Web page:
Sealants -- Any Long Term Risks?
I would like to find out about the long term risks of sealants on children's teeth.Question:
There are actually several types of plastics that are used on both children and adults. These materials include sealants, composite resin, and glass ionomers. These are all polymers of some type and can be used in both primary and permanent teeth. I know that some controversy surrounds the use of dental sealants. Some people are concerned about the release of so-called estrogen type compounds in sealants. As of December 1999, I am not aware of any scientific studies that prove sealants are harmful.
Sealants can be a wonderful preventative treatment. However, they should be considered on a case by case basis. Some children do not have deep grooves in their posterior teeth; therefore, proper brushing should be sufficient to prevent decay in these relatively flat areas. Those with deep pits and grooves which are unreachable by toothbrush bristles can greatly benefit from sealants.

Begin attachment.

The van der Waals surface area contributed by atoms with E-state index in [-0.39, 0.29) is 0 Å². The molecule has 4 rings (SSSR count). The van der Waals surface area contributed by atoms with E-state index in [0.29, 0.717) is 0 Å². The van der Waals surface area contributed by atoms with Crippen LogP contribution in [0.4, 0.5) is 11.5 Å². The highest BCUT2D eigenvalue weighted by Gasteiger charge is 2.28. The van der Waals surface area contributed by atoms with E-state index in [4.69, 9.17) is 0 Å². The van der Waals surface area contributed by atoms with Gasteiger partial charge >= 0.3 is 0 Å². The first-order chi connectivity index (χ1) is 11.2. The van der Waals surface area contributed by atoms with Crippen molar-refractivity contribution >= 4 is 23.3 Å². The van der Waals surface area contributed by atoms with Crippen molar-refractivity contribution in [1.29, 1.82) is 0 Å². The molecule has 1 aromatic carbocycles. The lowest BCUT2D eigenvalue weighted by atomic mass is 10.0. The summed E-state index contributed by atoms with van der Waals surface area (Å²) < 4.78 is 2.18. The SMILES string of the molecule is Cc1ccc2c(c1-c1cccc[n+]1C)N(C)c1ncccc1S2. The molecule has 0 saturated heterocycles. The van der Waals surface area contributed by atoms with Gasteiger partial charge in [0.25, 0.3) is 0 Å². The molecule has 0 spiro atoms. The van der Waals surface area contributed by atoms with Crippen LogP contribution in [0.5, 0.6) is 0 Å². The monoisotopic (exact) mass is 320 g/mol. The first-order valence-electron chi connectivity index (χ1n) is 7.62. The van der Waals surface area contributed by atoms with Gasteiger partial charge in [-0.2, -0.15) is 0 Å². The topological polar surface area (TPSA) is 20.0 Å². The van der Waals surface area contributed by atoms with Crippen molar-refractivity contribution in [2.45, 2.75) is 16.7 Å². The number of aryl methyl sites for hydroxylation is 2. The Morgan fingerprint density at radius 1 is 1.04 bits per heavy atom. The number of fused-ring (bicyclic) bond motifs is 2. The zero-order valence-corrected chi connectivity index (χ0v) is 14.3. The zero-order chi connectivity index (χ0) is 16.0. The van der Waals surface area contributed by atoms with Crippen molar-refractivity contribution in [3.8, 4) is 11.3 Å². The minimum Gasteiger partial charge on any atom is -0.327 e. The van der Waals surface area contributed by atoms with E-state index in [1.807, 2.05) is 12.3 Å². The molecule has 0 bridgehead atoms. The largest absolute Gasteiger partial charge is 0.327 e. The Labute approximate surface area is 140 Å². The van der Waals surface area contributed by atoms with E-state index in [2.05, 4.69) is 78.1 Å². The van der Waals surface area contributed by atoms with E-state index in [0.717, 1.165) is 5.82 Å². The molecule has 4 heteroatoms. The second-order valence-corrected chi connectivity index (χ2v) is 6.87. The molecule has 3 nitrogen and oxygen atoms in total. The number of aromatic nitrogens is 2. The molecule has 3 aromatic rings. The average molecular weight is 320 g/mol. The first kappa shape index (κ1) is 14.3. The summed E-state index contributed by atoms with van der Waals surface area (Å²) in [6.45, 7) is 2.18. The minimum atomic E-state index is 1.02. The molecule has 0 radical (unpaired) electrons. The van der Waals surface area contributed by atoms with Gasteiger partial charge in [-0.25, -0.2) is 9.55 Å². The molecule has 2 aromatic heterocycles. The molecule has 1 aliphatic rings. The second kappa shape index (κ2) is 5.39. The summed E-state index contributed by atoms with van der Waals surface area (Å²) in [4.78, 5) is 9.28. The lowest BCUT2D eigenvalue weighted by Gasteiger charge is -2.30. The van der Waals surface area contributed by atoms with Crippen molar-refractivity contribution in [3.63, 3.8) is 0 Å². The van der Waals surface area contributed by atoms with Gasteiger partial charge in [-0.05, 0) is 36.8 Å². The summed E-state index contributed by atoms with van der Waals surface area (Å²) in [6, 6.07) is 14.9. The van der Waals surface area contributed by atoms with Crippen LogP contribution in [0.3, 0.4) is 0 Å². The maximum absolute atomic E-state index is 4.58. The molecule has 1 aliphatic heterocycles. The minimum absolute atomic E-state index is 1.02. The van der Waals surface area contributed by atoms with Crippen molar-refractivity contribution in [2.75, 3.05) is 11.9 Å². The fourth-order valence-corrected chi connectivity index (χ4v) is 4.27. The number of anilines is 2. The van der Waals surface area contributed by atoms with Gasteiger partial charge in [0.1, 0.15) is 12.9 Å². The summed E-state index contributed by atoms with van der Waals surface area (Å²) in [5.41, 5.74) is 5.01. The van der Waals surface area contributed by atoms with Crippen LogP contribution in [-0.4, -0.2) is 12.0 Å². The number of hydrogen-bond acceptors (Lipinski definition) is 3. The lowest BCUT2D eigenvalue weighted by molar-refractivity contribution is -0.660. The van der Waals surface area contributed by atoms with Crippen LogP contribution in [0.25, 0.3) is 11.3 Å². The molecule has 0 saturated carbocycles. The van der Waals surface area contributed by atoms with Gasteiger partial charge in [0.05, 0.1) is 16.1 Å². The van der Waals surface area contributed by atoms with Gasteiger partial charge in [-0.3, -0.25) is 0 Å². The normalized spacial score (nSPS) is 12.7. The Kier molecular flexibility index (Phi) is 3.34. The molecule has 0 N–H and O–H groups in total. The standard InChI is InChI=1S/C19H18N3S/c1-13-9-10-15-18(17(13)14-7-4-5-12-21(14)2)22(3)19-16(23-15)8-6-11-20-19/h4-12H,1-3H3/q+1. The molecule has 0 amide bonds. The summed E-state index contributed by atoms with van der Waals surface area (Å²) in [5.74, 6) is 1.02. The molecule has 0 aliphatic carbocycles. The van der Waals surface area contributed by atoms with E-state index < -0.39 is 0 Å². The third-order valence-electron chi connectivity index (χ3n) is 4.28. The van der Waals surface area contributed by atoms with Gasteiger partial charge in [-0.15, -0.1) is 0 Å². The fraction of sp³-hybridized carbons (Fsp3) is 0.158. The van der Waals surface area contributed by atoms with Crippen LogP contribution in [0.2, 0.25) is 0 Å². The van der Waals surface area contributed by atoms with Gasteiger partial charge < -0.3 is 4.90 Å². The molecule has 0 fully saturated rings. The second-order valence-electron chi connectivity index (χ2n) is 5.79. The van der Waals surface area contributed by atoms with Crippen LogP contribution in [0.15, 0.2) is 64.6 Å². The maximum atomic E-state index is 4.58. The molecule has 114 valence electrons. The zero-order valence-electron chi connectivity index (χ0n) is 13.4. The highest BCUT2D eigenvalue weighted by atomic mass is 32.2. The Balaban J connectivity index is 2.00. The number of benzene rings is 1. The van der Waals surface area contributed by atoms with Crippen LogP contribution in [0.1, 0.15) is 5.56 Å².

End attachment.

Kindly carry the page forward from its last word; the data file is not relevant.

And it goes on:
Sealants have been available since the 1970s. Materials and techniques have improved quite a bit since sealants were first developed; however, the application of sealants has still not gained widespread use. As of 1992, only 10% of children 5-8 years of age had at least one dental sealant. Only 15% of children 12-17 years of age had sealants during this time. A 1994 study showed that sealants help reduce the incidence of occlusal (chewing surface) cavities by about 95% over 10 years provided that the sealants are examined and repaired during routine checkups (Foreman, Journal of the American Dental Association, February 1994, pp.182-186).
I place sealants when I feel they will be helpful in preventing dental decay. Until I read scientific evidence that plastic materials, including sealants, are dangerous for patients, I will continue to use them. The proper use of dental sealants help save time, money, tooth structure, and discomfort for many people.Answer: